Herakles and Telephos Louvre MR219What I found perhaps even more interesting on the wikipedia page was the list of his consorts and children. Don't get me wrong, I was well aware of the fact that Heracles got around. I mean, who doesn't know that Heracles had multiple wives? I just hadn't realized quite how many other women he was involved with, or how many children he had. And seeing it as a list -- well. Let's just say it sunk in a little bit deeper, and I'm starting to wonder how Heracles had TIME to fight monsters with all the other um, activities, he was engaged in (that Thirteenth Labor must have been real rough on him--I think it deserves an Affairs of the Gods recounting at some future date). But man, it would suck to have been a child of Heracles. I mean, sure, you got the prestige of being the son of (arguably) one of the most famous men in all of history, and the touch of demigod blood probably made your life easier, but when you were competing with that many half-siblings for his time? In most cases, behind his wife's back? Clearly Heracles took after his father, Zeus, and I'm not sure I blame his wife for the poison shirt anymore.

All that said, that statue of Heracles holding an infant in one arm and that club in the other, with that slight smile on his face? I feel like it gives us a great glimpse into the Greek interpretation of Heracles' character. He was a protector, a hero, a great man, but for all that, he was not untouchable or unreachable to the people around him. He was also the kind of man who didn't shy from bouncing a baby on his knee when he wasn't busy saving the world from monsters. And maybe, just maybe, the babies were the reason he went to all that trouble to begin with.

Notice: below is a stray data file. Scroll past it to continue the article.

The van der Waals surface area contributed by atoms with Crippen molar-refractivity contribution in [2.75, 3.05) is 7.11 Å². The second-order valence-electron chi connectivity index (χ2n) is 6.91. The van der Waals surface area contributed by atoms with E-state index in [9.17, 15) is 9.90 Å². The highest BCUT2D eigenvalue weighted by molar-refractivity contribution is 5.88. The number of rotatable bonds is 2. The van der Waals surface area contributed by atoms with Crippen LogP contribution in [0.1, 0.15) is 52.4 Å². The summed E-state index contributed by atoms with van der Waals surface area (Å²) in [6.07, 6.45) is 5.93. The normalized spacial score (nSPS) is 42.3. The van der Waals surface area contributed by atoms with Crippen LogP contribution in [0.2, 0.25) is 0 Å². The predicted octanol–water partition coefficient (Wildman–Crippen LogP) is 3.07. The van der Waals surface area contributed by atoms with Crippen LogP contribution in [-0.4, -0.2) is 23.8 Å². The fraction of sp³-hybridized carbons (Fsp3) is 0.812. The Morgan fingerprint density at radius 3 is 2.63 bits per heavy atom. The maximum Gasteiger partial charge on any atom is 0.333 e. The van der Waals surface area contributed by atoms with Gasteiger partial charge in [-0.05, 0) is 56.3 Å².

I'm not going to lie, that statue makes me like Heracles a little bit more than I did when I started.

Tuesday, July 19, 2011

Thor in Drag (er. and some Loki misc.)

While doing some research on Loki's parentage (which is pretty fascinating by the way, because he is known as Laufey's son-- that is the son of his mother-- and not as the son of Fárbauti the giant who was his father, which is very odd for ye olden days. I mean, today people in Iceland use matronymics because women are liberated and claiming descent from your mother is just a personal choice, but back in the day that was not the case at all. According to John Lindow in the book NORSE MYTHOLOGY: A GUIDE TO GODS, HEROES, RITUALS, AND BELIEFS [oxford university press US, 2001], "One had a given name and a patronymic, except in those rare cases when the father was unknown or unsavory, in which case one had a matronymic." He goes on to suggest that because Loki's father was a giant, that might have fallen under the category of unsavory and so he went by his mother's name instead. But who the heck WAS his mother? There's not really a lot of evidence for her in the texts, but Lindow puts forth the theory that she was a goddess, and that's part of why Loki was able to be included among the Aesir!) I came across this awesome piece of artwork depicting Thor as he was dressed for his false-wedding.
Ah, what a lovely maid it is! by Elmer Boyd Smith